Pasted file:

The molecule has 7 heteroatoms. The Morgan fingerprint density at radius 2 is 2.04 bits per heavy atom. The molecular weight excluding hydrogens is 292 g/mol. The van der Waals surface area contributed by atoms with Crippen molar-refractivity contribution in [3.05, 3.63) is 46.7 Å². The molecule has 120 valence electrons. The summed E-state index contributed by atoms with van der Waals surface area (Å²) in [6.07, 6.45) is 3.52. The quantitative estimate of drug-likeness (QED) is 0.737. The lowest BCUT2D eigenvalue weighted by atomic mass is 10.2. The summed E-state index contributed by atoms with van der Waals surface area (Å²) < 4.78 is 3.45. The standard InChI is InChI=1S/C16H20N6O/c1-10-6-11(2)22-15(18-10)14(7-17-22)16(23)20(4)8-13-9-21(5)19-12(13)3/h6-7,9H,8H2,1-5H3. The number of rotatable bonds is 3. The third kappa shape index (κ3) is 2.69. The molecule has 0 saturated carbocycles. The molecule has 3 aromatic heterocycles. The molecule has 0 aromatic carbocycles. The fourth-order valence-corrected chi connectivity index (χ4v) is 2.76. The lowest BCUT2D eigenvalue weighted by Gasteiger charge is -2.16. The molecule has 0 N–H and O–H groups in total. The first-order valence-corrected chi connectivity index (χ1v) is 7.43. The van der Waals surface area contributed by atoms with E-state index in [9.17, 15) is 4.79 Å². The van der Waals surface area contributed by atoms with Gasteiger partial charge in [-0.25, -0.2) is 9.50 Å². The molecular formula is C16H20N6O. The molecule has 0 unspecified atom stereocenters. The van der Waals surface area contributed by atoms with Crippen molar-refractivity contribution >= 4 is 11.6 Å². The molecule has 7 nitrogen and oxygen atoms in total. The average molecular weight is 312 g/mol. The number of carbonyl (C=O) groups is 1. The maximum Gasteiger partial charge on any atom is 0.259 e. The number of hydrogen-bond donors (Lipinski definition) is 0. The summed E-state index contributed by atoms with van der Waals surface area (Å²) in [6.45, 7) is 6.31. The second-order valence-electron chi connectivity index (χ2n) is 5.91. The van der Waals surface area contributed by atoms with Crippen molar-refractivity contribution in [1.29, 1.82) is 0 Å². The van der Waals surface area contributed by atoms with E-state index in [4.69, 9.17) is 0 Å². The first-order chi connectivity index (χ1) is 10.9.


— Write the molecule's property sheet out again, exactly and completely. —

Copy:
The molecule has 7 heteroatoms. The Morgan fingerprint density at radius 2 is 2.04 bits per heavy atom. The molecular weight excluding hydrogens is 292 g/mol. The van der Waals surface area contributed by atoms with Crippen molar-refractivity contribution in [3.05, 3.63) is 46.7 Å². The molecule has 120 valence electrons. The summed E-state index contributed by atoms with van der Waals surface area (Å²) in [6.07, 6.45) is 3.52. The quantitative estimate of drug-likeness (QED) is 0.737. The lowest BCUT2D eigenvalue weighted by atomic mass is 10.2. The summed E-state index contributed by atoms with van der Waals surface area (Å²) < 4.78 is 3.45. The standard InChI is InChI=1S/C16H20N6O/c1-10-6-11(2)22-15(18-10)14(7-17-22)16(23)20(4)8-13-9-21(5)19-12(13)3/h6-7,9H,8H2,1-5H3. The number of rotatable bonds is 3. The third kappa shape index (κ3) is 2.69. The molecule has 0 saturated carbocycles. The molecule has 3 aromatic heterocycles. The molecule has 0 aromatic carbocycles. The fourth-order valence-corrected chi connectivity index (χ4v) is 2.76. The lowest BCUT2D eigenvalue weighted by Gasteiger charge is -2.16. The molecule has 0 N–H and O–H groups in total. The first-order valence-corrected chi connectivity index (χ1v) is 7.43. The van der Waals surface area contributed by atoms with E-state index in [9.17, 15) is 4.79 Å². The van der Waals surface area contributed by atoms with Gasteiger partial charge in [-0.25, -0.2) is 9.50 Å². The molecular formula is C16H20N6O. The molecule has 0 unspecified atom stereocenters. The van der Waals surface area contributed by atoms with Crippen molar-refractivity contribution >= 4 is 11.6 Å². The molecule has 7 nitrogen and oxygen atoms in total. The average molecular weight is 312 g/mol. The number of carbonyl (C=O) groups is 1. The maximum Gasteiger partial charge on any atom is 0.259 e. The number of hydrogen-bond donors (Lipinski definition) is 0. The summed E-state index contributed by atoms with van der Waals surface area (Å²) in [6.45, 7) is 6.31. The second-order valence-electron chi connectivity index (χ2n) is 5.91. The van der Waals surface area contributed by atoms with Crippen molar-refractivity contribution in [1.29, 1.82) is 0 Å². The van der Waals surface area contributed by atoms with E-state index in [4.69, 9.17) is 0 Å². The first-order chi connectivity index (χ1) is 10.9.